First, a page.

BOYS BASKETBALL: AAU play helps North Star players
CANDO, N.D. -- Basketball can be a humbling experience for Daniel Grande and Jake Hagler. The two are dominant players on the North Star team that brings an undefeated record to the North Dakota Class B boys high school basketball tournament, whi...
CANDO, N.D. -- Basketball can be a humbling experience for Daniel Grande and Jake Hagler.
The two are dominant players on the North Star team that brings an undefeated record to the North Dakota Class B boys high school basketball tournament, which begins Thursday at the Alerus Center. Both were starters on last season's undefeated state championship team.
But the juniors also play together on Dakota Pride, an AAU amateur basketball team that competes in tournaments in the Midwest in the spring and summer. They're dominant players on the high school level; not so in AAU ball.
"Here in high school ball, Jake and I and the others (on Dakota Pride) are among the better players in the area," Grande said "But when you get into those bigger tournaments that we play in the spring and summer, we're closer to the middle to the bottom of the pack. Those players can bring you down a notch.
"We're used to going around people; those guys sometimes go around you like you're standing still."
Dakota Pride has a lot of talent. In addition to the North Star teammates, others on the team include Mack Kroeplin of Grand Forks Red River, A.J. Jacobson of Fargo Shanley, Nathan Mertens of Devils Lake, Austin Monson of Midkota, Aaron Lien of Moorhead, Jim Warmack of East Grand Forks Senior High and, on a part-time basis, Melvin Langstaff of Warwick. The group has played together for the past three years.
"Playing on that team has helped Daniel and Jake immensely," North Star coach Jeff Hagler said. "They've had to learn how to play against people who are better than they are, who are bigger, quicker and jump higher. That has to help their games. And they've actually done quite well. They've gone 3-1 or 4-1 in a lot of tournaments.
"It's not comparable to high school ball. At one tournament in Minneapolis, DI college recruiters always come to watch. They play against unbelievable teams. There are a lot of the best high school players in the country, and 250 college recruiters from big schools all over the country sitting in the balcony watching."
Jake Hagler doesn't think he and his Dakota Pride teammates strike fear into opponents.
"We walk into a gym, hardly any of us as tall as 6-3, and other teams are probably wondering what we're doing there," Jake Hagler said. "And you have to work so hard just to get open and get a shot off. You can't make mistakes. That really helps us now."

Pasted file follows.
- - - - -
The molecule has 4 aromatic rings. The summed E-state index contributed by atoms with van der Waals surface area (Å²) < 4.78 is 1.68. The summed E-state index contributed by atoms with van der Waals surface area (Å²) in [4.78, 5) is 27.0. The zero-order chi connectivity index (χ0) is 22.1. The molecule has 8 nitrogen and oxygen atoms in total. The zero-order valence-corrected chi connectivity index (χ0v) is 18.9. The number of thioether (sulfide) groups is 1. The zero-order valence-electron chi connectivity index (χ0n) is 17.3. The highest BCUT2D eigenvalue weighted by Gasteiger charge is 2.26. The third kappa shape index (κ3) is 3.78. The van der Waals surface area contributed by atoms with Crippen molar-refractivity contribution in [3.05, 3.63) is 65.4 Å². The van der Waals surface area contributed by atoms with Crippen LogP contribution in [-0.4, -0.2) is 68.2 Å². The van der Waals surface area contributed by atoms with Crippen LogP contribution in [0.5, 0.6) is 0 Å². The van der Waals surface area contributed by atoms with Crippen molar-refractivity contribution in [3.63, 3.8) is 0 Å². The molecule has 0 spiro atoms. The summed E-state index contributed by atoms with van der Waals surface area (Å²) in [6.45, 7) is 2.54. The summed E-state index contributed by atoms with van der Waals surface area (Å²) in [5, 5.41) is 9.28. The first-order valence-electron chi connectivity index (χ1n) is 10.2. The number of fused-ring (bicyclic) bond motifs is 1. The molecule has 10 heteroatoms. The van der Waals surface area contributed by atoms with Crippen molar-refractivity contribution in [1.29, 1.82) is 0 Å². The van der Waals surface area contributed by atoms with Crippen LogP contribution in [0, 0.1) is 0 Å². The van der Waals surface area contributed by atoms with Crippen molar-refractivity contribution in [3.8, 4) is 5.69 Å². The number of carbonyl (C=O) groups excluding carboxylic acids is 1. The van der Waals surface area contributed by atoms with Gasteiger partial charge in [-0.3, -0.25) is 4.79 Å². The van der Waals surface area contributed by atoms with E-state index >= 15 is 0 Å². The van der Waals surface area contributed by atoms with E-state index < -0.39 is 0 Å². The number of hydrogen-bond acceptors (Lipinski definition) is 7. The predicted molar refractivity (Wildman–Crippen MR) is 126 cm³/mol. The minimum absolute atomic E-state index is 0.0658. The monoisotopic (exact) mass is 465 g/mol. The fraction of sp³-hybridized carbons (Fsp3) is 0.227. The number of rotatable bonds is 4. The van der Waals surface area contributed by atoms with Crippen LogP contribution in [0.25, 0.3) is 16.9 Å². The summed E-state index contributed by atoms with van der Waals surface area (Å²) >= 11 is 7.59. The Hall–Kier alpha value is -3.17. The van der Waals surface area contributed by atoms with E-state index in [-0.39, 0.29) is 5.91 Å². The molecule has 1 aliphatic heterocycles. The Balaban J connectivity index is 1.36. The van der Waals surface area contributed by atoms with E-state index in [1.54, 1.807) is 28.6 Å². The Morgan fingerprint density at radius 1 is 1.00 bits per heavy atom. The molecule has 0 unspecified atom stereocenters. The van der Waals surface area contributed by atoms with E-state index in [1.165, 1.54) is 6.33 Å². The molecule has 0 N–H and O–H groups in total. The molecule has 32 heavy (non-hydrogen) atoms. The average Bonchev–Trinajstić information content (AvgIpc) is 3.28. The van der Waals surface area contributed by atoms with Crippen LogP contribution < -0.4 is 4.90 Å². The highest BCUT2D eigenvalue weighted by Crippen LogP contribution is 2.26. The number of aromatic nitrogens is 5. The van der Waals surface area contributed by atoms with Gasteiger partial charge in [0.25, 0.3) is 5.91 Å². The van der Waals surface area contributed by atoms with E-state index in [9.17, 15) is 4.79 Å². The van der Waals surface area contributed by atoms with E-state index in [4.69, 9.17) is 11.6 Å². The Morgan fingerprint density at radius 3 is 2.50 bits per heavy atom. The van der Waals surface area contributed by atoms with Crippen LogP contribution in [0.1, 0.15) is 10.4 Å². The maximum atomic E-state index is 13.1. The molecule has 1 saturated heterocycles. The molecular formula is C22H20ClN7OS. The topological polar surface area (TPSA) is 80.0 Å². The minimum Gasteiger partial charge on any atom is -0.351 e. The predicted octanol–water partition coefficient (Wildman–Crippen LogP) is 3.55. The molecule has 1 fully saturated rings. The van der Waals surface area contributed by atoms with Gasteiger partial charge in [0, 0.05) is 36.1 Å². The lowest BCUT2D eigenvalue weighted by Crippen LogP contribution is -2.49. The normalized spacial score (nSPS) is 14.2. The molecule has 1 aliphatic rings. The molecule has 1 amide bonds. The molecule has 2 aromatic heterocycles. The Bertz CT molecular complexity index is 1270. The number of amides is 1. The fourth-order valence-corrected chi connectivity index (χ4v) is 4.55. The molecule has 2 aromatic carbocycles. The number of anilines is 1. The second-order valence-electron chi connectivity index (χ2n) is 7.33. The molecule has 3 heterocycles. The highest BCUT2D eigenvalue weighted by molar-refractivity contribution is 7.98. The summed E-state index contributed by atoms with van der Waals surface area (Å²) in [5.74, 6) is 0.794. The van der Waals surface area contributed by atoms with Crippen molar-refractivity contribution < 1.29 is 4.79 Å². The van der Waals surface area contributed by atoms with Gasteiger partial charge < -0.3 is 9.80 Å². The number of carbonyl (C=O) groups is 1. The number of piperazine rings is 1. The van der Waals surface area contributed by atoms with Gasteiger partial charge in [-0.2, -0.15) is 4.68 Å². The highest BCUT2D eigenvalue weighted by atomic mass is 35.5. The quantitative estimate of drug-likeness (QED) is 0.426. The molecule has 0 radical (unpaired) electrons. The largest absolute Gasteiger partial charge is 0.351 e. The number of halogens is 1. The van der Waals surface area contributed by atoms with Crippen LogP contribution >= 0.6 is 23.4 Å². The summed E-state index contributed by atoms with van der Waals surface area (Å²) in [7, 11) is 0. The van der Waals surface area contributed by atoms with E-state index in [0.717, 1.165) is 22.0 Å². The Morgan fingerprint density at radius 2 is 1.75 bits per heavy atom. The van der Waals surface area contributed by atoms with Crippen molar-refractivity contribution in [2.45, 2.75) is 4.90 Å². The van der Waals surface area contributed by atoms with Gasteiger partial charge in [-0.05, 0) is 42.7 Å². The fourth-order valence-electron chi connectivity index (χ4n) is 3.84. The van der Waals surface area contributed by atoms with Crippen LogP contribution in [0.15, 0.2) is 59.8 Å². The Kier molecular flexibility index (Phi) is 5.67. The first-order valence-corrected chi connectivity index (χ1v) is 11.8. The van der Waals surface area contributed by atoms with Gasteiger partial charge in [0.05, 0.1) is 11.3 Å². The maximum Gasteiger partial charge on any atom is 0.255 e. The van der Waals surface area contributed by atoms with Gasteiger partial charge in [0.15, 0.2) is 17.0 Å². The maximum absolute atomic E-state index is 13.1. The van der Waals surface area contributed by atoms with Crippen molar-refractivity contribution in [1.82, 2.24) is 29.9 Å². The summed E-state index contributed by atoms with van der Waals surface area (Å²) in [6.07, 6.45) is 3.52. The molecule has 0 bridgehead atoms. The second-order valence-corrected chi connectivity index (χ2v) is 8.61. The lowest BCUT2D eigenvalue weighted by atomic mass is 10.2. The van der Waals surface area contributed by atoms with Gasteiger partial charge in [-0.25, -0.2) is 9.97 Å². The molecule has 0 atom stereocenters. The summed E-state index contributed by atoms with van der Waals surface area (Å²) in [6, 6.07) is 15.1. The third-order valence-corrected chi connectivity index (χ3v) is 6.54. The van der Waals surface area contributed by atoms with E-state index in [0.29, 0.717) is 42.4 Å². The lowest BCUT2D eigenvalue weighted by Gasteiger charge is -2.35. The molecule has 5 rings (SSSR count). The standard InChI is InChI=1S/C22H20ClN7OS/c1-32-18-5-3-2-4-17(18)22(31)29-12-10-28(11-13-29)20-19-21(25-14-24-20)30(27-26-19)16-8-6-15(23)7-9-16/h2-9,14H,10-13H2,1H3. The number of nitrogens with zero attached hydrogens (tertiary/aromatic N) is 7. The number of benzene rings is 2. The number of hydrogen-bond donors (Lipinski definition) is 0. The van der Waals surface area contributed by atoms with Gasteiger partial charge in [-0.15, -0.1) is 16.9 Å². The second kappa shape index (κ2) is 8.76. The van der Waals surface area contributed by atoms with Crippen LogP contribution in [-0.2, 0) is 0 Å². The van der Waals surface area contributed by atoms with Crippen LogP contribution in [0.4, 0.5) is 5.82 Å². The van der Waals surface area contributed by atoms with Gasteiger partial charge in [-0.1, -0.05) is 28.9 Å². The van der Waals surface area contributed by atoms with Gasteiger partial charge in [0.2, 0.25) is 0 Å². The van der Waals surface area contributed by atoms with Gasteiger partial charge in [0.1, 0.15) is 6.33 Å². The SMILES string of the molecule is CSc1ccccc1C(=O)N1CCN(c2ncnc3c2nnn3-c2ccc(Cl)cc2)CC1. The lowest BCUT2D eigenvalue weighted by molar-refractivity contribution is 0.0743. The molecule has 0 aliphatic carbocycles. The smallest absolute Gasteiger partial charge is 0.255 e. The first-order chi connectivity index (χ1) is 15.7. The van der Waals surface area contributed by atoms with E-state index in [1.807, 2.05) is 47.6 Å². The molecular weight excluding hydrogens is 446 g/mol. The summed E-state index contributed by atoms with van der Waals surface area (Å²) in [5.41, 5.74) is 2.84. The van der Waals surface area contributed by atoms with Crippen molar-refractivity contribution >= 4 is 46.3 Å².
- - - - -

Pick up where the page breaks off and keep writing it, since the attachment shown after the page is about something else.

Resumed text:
Grande and Hagler both have upped their production this season after graduation took starters Grant Lindahl and Matt Swanson last spring.
Hagler was a first-team all-state pick as a sophomore, when he averaged 18.4 points, 6.2 assists and 5.4 rebounds. Now he's averaging 29 points, 7 rebounds and 6.6 assists for the 24-0 Bearcats. Grande averaged 13.7 points, 4.3 assists and 4.4 rebounds last season; now he's at 18.3 points, 6.1 rebounds and 3.9 assists.
All-district post player Josh Haugen (4.5 ppg, 5.9 rpg) is also a returning starter, as well as the lone senior regular. Rounding out the Bearcats' starting lineup are juniors Hagler, Grande, Brooks Larson (4.9 ppg) and Colton Braun (6.3 ppg). The top reserve is freshman Alex Weston (7.9 ppg).
"Jake and Daniel adapted their game this year," Jeff Hagler. "They needed to score more for us to be successful. Other than those two, right now I don't know if we have anybody capable of scoring 30 in a game.
"I actually thought we were a year away going into this season. We graduated two great scorers. Now we're so young. I thought we had a chance of getting back to state, but I didn't know that we'd be undefeated at this point."
And, while the competition is stiffer at the AAU level, there's nothing like high school basketball.
"I love AAU ball," Jake Hagler said. "But nothing beats high school ball. Playing with your friends, getting to the state tournament -- there's no comparison to that."
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